|Publication number||US4713333 A|
|Application number||US 06/779,053|
|Publication date||Dec 15, 1987|
|Filing date||Sep 23, 1985|
|Priority date||Sep 23, 1985|
|Also published as||CN1008536B, CN86106561A, DE3688493D1, DE3688493T2, EP0216272A2, EP0216272A3, EP0216272B1|
|Publication number||06779053, 779053, US 4713333 A, US 4713333A, US-A-4713333, US4713333 A, US4713333A|
|Inventors||John P. Chiang, Oreste J. Lantero, Jr.|
|Original Assignee||Miles Laboratories, Inc.|
|Export Citation||BiBTeX, EndNote, RefMan|
|Patent Citations (6), Non-Patent Citations (2), Referenced by (6), Classifications (25), Legal Events (9)|
|External Links: USPTO, USPTO Assignment, Espacenet|
This invention involves an immobilized enzyme conjugate and a method of preparing such conjugate. More particularly, the enzyme is immobilized on a support of granular diatomaceous earth.
Enzymes, which are proteinaceous in nature and are commonly water soluble behave as biocatalysts, regulating many of the chemical reactions which occur in living organisms. Enzymes may also be isolated and used in analytical, medical and industrial applications. For example, they are used in the preparation of food such as cheese and bread as well as in the preparation of alcoholic beverages.
Since enzymes are commonly water soluble as well as being generally unstable, they are subject to deactivation and are difficult to remove for reuse from solutions in which they are utilized. These difficulties lead to an increased cost in the use of enzymes in commercial scale operations due to the necessity for their frequent replacement. In order to reduce the high cost of enzyme replacement, various methods for immobilization (sometimes referred to as insolubilization) of enzymes prior to their use have been devised. This immobilization of the enzyme permits its reuse whereas it might otherwise undergo deactivation or be lost in the reaction medium in which it is used. These immobilized enzyme systems may be employed in various reactor systems, such as in packed columns and stirred tank reactors, depending on the nature of the substrate which is being biocatalytically reacted.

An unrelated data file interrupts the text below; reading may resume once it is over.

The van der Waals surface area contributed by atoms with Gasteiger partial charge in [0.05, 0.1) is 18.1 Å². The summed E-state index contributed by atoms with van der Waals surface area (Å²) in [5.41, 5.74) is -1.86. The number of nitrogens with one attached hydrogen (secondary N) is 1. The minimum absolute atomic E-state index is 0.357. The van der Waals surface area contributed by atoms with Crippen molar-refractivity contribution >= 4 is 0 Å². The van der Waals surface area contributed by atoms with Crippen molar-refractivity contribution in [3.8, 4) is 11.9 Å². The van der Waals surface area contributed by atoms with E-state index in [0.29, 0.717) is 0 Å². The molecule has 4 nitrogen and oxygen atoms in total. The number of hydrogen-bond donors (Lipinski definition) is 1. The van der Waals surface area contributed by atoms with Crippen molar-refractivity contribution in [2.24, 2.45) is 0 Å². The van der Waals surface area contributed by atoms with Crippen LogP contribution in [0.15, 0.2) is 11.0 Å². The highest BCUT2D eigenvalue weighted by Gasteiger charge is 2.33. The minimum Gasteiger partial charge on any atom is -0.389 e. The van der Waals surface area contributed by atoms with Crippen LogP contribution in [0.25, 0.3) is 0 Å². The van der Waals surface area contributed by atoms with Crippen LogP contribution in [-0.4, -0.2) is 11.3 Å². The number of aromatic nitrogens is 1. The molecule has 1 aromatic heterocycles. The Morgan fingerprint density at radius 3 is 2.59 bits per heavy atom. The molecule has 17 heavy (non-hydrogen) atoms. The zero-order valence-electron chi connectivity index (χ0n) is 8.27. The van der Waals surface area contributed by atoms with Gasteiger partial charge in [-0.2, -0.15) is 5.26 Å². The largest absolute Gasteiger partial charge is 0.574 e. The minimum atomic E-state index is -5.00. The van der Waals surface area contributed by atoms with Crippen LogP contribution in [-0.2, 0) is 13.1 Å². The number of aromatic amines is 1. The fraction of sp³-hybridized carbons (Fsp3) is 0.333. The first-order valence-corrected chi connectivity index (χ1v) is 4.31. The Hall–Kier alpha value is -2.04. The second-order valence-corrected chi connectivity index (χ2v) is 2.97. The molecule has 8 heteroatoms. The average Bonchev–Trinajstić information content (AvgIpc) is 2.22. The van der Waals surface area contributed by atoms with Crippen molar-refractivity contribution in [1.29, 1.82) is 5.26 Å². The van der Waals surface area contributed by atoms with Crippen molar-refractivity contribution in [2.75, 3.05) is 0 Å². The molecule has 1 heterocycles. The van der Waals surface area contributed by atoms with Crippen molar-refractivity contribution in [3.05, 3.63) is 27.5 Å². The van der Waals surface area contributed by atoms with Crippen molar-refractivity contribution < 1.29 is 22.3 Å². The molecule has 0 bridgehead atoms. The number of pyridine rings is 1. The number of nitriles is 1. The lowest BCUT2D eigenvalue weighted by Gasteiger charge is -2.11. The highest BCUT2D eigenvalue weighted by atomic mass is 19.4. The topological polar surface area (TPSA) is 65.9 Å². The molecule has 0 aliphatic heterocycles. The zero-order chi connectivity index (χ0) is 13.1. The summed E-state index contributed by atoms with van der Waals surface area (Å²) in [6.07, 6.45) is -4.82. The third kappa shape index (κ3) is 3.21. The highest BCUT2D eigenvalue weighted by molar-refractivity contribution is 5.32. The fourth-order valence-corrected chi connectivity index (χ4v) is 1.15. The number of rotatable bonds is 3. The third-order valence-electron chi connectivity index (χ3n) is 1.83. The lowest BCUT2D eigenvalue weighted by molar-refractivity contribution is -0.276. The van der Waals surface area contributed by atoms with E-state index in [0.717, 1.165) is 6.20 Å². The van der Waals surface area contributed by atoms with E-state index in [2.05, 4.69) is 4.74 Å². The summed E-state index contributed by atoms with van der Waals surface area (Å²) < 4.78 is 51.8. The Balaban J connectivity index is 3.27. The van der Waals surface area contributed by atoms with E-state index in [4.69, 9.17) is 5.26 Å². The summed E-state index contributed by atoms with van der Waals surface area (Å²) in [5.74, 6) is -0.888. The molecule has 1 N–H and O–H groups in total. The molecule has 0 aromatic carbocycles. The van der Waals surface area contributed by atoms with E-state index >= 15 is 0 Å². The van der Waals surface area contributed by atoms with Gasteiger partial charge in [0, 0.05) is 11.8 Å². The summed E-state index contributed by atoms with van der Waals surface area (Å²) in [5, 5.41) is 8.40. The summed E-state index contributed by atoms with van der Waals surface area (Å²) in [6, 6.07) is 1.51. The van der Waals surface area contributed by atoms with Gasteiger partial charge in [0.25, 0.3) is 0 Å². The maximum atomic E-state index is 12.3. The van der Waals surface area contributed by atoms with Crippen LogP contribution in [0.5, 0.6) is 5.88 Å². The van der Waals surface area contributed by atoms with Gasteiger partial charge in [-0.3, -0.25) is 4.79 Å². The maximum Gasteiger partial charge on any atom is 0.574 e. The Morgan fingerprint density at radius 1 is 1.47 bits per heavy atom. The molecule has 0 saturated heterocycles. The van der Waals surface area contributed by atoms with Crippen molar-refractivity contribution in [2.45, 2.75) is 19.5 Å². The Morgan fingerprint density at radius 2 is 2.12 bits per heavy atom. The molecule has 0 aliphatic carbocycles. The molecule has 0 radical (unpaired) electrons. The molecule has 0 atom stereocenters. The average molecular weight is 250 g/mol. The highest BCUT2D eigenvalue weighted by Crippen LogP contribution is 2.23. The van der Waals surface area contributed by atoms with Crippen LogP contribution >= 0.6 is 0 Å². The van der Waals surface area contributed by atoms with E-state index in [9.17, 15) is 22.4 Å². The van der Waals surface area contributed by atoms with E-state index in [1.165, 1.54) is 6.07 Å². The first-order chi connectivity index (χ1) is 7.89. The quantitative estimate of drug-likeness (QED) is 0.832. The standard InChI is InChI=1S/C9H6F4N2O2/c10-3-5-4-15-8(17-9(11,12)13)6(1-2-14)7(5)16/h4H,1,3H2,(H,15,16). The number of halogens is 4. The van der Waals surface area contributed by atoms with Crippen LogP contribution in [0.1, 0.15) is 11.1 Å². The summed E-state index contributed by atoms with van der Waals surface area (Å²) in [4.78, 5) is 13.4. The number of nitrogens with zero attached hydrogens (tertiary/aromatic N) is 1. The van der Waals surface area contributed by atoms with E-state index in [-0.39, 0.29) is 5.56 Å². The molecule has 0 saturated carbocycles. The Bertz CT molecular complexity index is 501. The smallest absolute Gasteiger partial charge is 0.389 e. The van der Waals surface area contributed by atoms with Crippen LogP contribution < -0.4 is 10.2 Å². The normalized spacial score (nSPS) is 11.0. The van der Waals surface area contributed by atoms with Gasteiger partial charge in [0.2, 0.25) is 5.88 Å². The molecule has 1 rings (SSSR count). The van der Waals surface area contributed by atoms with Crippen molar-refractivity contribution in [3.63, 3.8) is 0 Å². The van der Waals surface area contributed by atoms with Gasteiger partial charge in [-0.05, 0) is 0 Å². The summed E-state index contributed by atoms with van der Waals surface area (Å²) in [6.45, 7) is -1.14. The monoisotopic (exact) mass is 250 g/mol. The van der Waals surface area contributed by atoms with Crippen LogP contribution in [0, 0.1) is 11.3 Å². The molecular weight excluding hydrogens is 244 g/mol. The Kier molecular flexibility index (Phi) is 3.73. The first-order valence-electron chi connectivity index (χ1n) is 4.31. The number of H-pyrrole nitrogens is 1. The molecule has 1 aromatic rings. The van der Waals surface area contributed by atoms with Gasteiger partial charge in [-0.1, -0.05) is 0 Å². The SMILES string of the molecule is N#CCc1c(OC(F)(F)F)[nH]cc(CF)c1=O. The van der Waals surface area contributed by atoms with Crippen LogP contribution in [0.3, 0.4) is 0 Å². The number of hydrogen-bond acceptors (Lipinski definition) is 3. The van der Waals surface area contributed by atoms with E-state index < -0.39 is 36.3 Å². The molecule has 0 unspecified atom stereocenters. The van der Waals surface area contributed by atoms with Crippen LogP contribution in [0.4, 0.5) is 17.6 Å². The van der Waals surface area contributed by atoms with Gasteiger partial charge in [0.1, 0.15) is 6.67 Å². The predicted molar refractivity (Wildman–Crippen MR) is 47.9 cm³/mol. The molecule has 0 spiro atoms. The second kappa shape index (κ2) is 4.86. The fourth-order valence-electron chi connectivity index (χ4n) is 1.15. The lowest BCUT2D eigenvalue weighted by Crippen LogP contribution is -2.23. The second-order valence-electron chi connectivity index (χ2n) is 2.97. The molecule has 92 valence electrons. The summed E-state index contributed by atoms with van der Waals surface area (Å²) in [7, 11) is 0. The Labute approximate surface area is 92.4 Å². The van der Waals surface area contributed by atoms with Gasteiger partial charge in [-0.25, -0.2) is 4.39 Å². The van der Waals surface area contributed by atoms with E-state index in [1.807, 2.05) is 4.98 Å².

Several general methods as well as many modifications thereof have been described by which the immobilization of enzymes can be effected. For example, materials useful for immobilization of enzymes or cells containing enzymes are disclosed in U.K. Pat. No. 1,444,539. Preferably, the enzymes or cells are treated with a water miscible solvent, such as acetone, dried and then treated with polyethylenimine and glutaraldehyde to make shaped bodies of a water insoluble structure.